Our first aim was the Gross Bigerhorn, no skills required, "just" a hike up to 3626m. From there a ridge had to be crossed, which is a bit more challenging, to finally go up across a steep névé to the Balfrin. But first, concentrating on getting up here, and enjoying the sunrise spectacle that was already a tremendous reward at 5am:

     

Weisshorn Sunrise

Nadelhorn & Stecknadelhorn

At about half past 7, after 3 -4 hours hiking, we reached the summit of Gross Bigerhorn with a height of 3626m. Already this achievement for me personally quite a success, as I had never hiked up that high.

In view of the ridge, the really steep climb over the snow cap of Balfrin, that was so clearly visible from where we were, and knowing that physically I was on the last reserves I wasn't so sure anymore if we should try it. It might sound to you like an Everest or other Himalaya expedition, and it is not even 4000 meters high, however, after 8 years of sea level living and not much exercise let alone mountaineering I was pushing limits here. And that actually should come even more literal a little further on. 

Anyway, here we were. The ridge, doable, and Dominik decided we could just as well train climbing on the short rope, so we got the harnesses on and started making the way over. Maybe not my strength, but my will was clearly challenged at one point where I had to jump over the void to the next big block.... 

Once on the snow, again it was my decision to try and climb the firn (old snow), so crampons on and icepick out. Had I known.... Halfway up, my right calf started to cramp, and of course at the steepest point. I was still on the rope with Dominik, and most probably he would have been able to hold me just by his weight, but there is no margin for error, if I would fall I could just as well slide down to the valley (sounds funny now, but a high fall from the edge would have marked a harsh stop). So, only remedy, keep going. That I was able to do that was wholly Dominik's merit, with his continous mental support I made it.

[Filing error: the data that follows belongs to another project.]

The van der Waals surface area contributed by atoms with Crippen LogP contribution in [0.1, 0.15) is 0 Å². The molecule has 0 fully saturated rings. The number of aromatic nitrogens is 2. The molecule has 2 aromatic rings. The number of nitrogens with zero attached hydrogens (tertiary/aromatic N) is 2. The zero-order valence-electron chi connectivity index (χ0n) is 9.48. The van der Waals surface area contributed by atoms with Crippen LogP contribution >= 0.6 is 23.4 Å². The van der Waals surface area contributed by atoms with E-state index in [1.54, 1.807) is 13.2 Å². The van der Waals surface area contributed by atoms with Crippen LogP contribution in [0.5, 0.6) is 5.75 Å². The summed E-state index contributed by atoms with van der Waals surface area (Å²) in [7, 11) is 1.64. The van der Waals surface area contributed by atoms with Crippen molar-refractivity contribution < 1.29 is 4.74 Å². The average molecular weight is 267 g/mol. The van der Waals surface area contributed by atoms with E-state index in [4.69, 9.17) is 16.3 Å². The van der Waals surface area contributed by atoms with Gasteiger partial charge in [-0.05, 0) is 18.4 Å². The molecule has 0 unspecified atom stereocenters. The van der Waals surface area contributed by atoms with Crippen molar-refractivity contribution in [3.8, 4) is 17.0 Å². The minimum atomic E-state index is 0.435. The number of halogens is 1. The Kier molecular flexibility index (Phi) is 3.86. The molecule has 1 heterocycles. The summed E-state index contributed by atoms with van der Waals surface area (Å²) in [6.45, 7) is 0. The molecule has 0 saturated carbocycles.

Once at the North summit, which is a bit lower than the main one, I called a time out. Going to the main summit would have been another half hour or so, and I knew I had to make it down that slope and over the ridge again. So, instead, we sat for some minutes in the sun and had a cereal bar and water. 

     

Downward we wanted to traverse the firn and get to the rocks that you can see on the right edge of the mountain. What was supposed to be easy turned out to be tricky, as I had to cross an icy part. Had I rammed my crampons better into the ice, well, than I would not have fallen. Luckily Dominik had set an ice screw and was belaying me, so apart from the - pretty big - shock, nothing happened. Just my nerves were complaining, and that a lot. 

After the ridge climb back to Bigerhorn we made our way down to the Bordierhütte again, had a short rest and lunch and hiked down to the valley, that we reached shortly after 6pm. 

My learnings? 

1 - train more

2 - train even more. Then my weakness that led to the slide is ruled out.

3 - we were always on the rope and belaying each other, so my nervousness was unnecessary, although probably normal for me as a first timer. I trust my partner, and we are both no high risk takers, so all is on the safe side. 

Next tour? - Tomorrow, Vreneli's Gärtli, not even 3000m, so I am tempted to say "a walk in the park". Might be true in reference to physical challenge, but it's a glacier, cautiousness is always required.

(Click here for the full german tour description with map)